A Crowded Farmhouse Folktale
Written by Karen Rostoker-Gruber
Illustrated by Kristina Swarner
Albert Whitman & Company, 2020
Hello, friends! Just look at what I call “Girl in a Tree.” Her (current) favorite thing to do is climb trees. She was more than happy to shimmy up and strike a “missing-teeth” pose with Karen Rostoker-Gruber’s traditional retelling of a Yiddish folktale, A Crowded Farmhouse Folktale. Thank you, Miss Autumn.
And thanks to Karen for sending me a copy of this beautiful book and Kathy Temean for hosting Karen and her picture book. You can read more about Karen on Kathy’s blog, Writing and Illustrating.
Now, as a person who lives full-time in an RV with her husband and quite hunting-crazy cat Monet, I know something about being crowded. When all the grands are over (7), there is nary a place to sit. We have to double-up AND use the floor. Inside the RV, we have also had: 2 cats, 1 dog, a fledgling goldfinch, spiders, earwigs (YUCK), flies, wasps, adults, grandchildren, 2 bunnies…I think that might be it. Thankfully, this crowd was not all at the same time. Oh, and the occasional Monet-attempted catch-and-release mouse.
I thoroughly enjoyed reading A Crowded Farmhouse Folktale. Told both in rhyming and lyrical text, the mix was perfectly combined for a satisfying read. Not too much of either, but just right. For a fun retelling of a traditional story, you need to read about Farmer Earl and his crowded farmhouse.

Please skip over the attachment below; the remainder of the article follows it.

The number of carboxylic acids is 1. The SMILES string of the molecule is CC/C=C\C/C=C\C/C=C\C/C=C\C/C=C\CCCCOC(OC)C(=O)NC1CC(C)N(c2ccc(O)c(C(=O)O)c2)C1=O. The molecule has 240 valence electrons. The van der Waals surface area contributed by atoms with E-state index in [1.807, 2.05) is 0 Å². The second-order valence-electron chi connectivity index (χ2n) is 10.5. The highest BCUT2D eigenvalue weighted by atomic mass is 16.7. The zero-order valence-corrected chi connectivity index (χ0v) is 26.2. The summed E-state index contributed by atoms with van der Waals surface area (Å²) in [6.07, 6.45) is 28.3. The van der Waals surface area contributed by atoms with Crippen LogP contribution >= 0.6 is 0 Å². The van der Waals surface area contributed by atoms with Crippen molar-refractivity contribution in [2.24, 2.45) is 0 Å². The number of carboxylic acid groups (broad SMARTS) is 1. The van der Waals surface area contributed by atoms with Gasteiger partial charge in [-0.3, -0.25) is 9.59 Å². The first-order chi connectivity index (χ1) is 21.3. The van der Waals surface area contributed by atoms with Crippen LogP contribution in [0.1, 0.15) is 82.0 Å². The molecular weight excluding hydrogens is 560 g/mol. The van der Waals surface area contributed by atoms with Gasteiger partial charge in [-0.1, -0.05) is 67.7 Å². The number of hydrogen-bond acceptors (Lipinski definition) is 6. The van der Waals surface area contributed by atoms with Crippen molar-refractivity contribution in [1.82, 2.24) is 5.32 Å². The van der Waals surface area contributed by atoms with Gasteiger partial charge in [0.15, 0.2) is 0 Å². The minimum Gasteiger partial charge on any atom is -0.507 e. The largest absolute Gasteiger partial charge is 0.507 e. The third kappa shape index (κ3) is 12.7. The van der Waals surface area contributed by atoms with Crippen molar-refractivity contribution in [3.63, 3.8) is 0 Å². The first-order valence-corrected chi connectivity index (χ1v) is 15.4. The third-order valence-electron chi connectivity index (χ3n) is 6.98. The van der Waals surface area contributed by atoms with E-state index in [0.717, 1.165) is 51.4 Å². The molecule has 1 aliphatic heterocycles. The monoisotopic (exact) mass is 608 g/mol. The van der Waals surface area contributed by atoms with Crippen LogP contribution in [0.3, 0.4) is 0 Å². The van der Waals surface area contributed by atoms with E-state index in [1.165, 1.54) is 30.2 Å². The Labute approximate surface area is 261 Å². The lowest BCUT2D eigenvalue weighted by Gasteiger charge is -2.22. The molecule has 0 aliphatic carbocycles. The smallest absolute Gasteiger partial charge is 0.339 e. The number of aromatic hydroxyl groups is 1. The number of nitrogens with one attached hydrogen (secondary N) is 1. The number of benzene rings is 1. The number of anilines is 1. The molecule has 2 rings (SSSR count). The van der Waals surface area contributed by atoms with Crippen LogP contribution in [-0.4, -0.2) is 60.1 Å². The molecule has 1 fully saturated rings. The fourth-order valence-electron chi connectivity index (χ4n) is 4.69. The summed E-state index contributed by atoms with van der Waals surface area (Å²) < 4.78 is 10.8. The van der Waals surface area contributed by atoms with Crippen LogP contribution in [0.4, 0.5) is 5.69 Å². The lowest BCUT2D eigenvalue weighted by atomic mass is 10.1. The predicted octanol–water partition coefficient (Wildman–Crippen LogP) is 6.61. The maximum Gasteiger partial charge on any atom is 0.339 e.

What I Like About This Book:
-humor abounds, though I imagine Farmer Earl would not feel the same way
-the hugely huge family (this phrase cracks me up)
-a fun, re-imagining of a classic tale
-the animals and chaos
-perfect little rhyming couplets that young readers will pick up in no time
-the combination of both lyrical and rhyming text
-adorable and engaging illustrations filled with plenty of details to amuse readers
Farmer Earl has had enough―his home is too crowded! So, he visits the wise woman in town for help. She tells him to bring all his ducks in the house. And then all his horses. And all his goats too! How will there be more room with all these animals? This updated folktale uses humor to explore what it takes to gain a new perspective.